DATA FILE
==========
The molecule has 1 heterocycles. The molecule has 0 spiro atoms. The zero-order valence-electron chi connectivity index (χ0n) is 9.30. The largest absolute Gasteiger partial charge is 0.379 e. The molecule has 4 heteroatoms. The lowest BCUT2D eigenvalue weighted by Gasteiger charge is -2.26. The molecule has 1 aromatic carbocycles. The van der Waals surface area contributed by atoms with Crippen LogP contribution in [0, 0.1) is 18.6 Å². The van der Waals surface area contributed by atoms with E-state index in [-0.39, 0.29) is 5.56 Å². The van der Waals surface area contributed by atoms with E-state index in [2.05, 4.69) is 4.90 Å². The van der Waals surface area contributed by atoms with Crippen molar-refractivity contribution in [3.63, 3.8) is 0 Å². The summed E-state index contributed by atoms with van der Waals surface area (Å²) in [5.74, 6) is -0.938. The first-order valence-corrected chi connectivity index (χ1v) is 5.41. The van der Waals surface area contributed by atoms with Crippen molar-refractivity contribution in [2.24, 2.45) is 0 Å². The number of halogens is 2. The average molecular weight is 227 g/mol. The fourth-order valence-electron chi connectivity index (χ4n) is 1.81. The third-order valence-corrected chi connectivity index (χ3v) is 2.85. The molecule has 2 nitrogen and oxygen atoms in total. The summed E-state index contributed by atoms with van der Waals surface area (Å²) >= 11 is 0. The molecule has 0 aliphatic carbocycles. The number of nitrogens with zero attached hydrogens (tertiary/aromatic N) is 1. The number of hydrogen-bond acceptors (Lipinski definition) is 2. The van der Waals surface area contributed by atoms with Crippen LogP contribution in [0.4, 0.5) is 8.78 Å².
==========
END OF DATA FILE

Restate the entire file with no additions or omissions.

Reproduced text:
The molecule has 1 heterocycles. The molecule has 0 spiro atoms. The zero-order valence-electron chi connectivity index (χ0n) is 9.30. The largest absolute Gasteiger partial charge is 0.379 e. The molecule has 4 heteroatoms. The lowest BCUT2D eigenvalue weighted by Gasteiger charge is -2.26. The molecule has 1 aromatic carbocycles. The van der Waals surface area contributed by atoms with Crippen LogP contribution in [0, 0.1) is 18.6 Å². The van der Waals surface area contributed by atoms with E-state index in [-0.39, 0.29) is 5.56 Å². The van der Waals surface area contributed by atoms with E-state index in [2.05, 4.69) is 4.90 Å². The van der Waals surface area contributed by atoms with Crippen molar-refractivity contribution in [3.63, 3.8) is 0 Å². The summed E-state index contributed by atoms with van der Waals surface area (Å²) in [5.74, 6) is -0.938. The first-order valence-corrected chi connectivity index (χ1v) is 5.41. The van der Waals surface area contributed by atoms with Crippen molar-refractivity contribution in [2.24, 2.45) is 0 Å². The number of halogens is 2. The average molecular weight is 227 g/mol. The fourth-order valence-electron chi connectivity index (χ4n) is 1.81. The third-order valence-corrected chi connectivity index (χ3v) is 2.85. The molecule has 2 nitrogen and oxygen atoms in total. The summed E-state index contributed by atoms with van der Waals surface area (Å²) >= 11 is 0. The molecule has 0 aliphatic carbocycles. The number of nitrogens with zero attached hydrogens (tertiary/aromatic N) is 1. The number of hydrogen-bond acceptors (Lipinski definition) is 2. The van der Waals surface area contributed by atoms with Crippen LogP contribution in [0.4, 0.5) is 8.78 Å².